For drivers crossing the Donghai Bridge off the coast of Shanghai, it is hard to miss the cluster of towering turbines spinning out at sea. Most notable for powering the 2010 World Expo in the city, China’s first offshore wind farm transmits 267 million kilowatt-hours (kWh) of energy to the national grid every year.
Late last month China Energy Investment Corporation, a state-owned mining and energy firm, joined EDF Group, the French utility giant to announce the construction of two more offshore wind farms in the eastern province of Jiangsu. The pact, worth Rmb7.9billion ($140 million) is the first Sino-foreign joint-venture of its type in offshore wind energy.
Located close to the city of Dongtai in the Yellow Sea, the two sites will have combined installed capacity of 502 megawatts (MW), making them the largest offshore wind farms in China. Each year they will generate 1.39 billion kWh of electricity, or something similar to 441,900 tonnes of standard coal, and enough power to meet annual demand from about 2 million people.
China Energy, formed by the merger of China Guodian Corporation and Shenhua Group in 2017, will have a 62.5% stake in the undertaking, with EDF taking the remaining share. The deal comes at a time when investment in other forms of renewable energy has dropped off, with the Covid-19 outbreak dampening demand. Spending on hydropower and nuclear plants slid 40% (on the year) in the first two months, and investment in thermal power projects fell 22%.
Investment in wind power bucked the trend, jumping almost 141% to Rmb8 billion in the same period. Much of that surge was prompted by policy changes that will scale back subsidies for new projects, creating a scramble for approvals before the preferential treatment expires. According to a joint statement by the Ministry of Finance, the National Development and Reform Commission (NDRC), and the National Energy Administration (NEA) in January, only farms that are connected to the state grid by 2022 will continue to enjoy financial backing from the central government.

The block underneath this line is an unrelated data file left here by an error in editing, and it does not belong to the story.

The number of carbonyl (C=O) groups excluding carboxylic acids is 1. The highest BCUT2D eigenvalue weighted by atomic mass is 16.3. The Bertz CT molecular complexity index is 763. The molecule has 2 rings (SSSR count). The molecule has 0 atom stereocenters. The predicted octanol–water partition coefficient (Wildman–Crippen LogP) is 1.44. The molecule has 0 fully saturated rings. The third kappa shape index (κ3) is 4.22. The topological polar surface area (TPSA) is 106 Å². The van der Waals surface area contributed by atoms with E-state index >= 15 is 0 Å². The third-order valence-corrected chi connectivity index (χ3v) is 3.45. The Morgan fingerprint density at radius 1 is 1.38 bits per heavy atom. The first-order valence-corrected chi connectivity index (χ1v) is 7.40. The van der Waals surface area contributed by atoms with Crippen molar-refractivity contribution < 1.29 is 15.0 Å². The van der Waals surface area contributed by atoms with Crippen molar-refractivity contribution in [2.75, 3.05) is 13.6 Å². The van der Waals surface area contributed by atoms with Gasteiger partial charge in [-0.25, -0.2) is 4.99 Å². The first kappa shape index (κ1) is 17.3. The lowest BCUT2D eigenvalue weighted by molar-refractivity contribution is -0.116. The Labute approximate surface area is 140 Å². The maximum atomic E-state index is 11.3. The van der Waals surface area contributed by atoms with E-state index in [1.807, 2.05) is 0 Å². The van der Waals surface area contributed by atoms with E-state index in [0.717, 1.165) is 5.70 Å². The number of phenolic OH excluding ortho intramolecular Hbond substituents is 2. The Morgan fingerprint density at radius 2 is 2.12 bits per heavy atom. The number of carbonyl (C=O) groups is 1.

The coronavirus pandemic has delayed construction at some existing projects but only by a couple of months in most cases. Industry insiders put this down to the fact that the farms are being built away from centres of population.
In 2016 the NEA set a goal to increase the installed capacity of wind power by over 60% between 2015 and 2020 – intending that it would account for 6% of the country’s total power generation.
Apart from reducing reliance on fossil fuels, the initiative is viewed as improving energy security by cutting some of the reliance on imports. Last year China depended on foreign supplies for almost three quarters of its crude oil consumption, for instance.
But the financial burden that comes with wind power plan is taking a toll, Shi Jingli, a professor at a research institute under the NDRC, told Caixin. Due to some of the complexities in turbine construction and wind farm maintenance, wind energy is already one of the most expensive kinds of non-carbon emitting power generation. Farms constructed offshore are more expensive to develop and pre-existing projects have saddled the state with payments of over Rmb100 billion in subsidies, reports China Daily.
To improve efficiency, there’s merit in tapping foreign expertise. Over the past decade Chinese firms have focused on ‘shallow’ projects offshore, which are less technically demanding. Now they are exploring opportunities at more challenging sites – meaning water deeper than 10 metres and more than 10 kilometres from the coastline, noted the South China Morning Post.
More competitive bidding for the prices charged for power has also spurred local players to think differently. China’s cost of generating offshore wind power stood between Rmb14,000-19,000 per kilowatt in 2019. The plan is to reduce that cost by 40% in the next five years.
© ChinTell Ltd. All rights reserved.
Exclusively sponsored by HSBC.
The Week in China website and the weekly magazine publications are owned and maintained by ChinTell Limited, Hong Kong. Neither HSBC nor any member of the HSBC group of companies ("HSBC") endorses the contents and/or is involved in selecting, creating or editing the contents of the Week in China website or the Week in China magazine. The views expressed in these publications are solely the views of ChinTell Limited and do not necessarily reflect the views or investment ideas of HSBC. No responsibility will therefore be assumed by HSBC for the contents of these publications or for the errors or omissions therein.